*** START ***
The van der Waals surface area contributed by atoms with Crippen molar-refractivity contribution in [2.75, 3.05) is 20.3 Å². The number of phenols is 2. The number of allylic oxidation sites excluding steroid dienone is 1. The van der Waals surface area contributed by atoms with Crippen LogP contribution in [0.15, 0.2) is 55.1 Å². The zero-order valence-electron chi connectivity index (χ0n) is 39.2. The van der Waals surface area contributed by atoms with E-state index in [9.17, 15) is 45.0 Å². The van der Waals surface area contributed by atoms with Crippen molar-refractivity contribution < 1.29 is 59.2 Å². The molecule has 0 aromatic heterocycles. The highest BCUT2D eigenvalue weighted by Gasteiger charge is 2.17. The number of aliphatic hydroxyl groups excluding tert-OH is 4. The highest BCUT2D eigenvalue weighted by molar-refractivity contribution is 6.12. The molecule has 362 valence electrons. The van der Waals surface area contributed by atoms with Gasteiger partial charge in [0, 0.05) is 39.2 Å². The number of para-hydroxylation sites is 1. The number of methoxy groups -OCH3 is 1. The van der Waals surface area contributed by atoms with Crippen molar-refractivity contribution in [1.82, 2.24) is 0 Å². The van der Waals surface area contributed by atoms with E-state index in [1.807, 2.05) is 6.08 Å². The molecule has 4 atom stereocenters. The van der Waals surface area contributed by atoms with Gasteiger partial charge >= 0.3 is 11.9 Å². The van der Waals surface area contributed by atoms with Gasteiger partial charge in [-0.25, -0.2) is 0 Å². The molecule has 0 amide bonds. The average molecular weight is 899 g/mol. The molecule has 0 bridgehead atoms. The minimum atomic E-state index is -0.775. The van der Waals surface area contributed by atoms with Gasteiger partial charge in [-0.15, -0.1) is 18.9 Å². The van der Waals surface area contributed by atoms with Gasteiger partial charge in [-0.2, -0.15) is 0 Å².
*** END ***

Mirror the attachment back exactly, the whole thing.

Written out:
The van der Waals surface area contributed by atoms with Crippen molar-refractivity contribution in [2.75, 3.05) is 20.3 Å². The number of phenols is 2. The number of allylic oxidation sites excluding steroid dienone is 1. The van der Waals surface area contributed by atoms with Crippen LogP contribution in [0.15, 0.2) is 55.1 Å². The zero-order valence-electron chi connectivity index (χ0n) is 39.2. The van der Waals surface area contributed by atoms with E-state index in [9.17, 15) is 45.0 Å². The van der Waals surface area contributed by atoms with Crippen molar-refractivity contribution < 1.29 is 59.2 Å². The molecule has 0 aromatic heterocycles. The highest BCUT2D eigenvalue weighted by Gasteiger charge is 2.17. The number of aliphatic hydroxyl groups excluding tert-OH is 4. The highest BCUT2D eigenvalue weighted by molar-refractivity contribution is 6.12. The molecule has 362 valence electrons. The van der Waals surface area contributed by atoms with Gasteiger partial charge in [0, 0.05) is 39.2 Å². The number of para-hydroxylation sites is 1. The number of methoxy groups -OCH3 is 1. The van der Waals surface area contributed by atoms with Crippen molar-refractivity contribution in [1.82, 2.24) is 0 Å². The van der Waals surface area contributed by atoms with E-state index in [1.807, 2.05) is 6.08 Å². The molecule has 4 atom stereocenters. The van der Waals surface area contributed by atoms with Gasteiger partial charge >= 0.3 is 11.9 Å². The van der Waals surface area contributed by atoms with Gasteiger partial charge in [-0.25, -0.2) is 0 Å². The molecule has 0 amide bonds. The average molecular weight is 899 g/mol. The molecule has 0 bridgehead atoms. The minimum atomic E-state index is -0.775. The van der Waals surface area contributed by atoms with Gasteiger partial charge in [-0.15, -0.1) is 18.9 Å². The van der Waals surface area contributed by atoms with Gasteiger partial charge in [-0.2, -0.15) is 0 Å².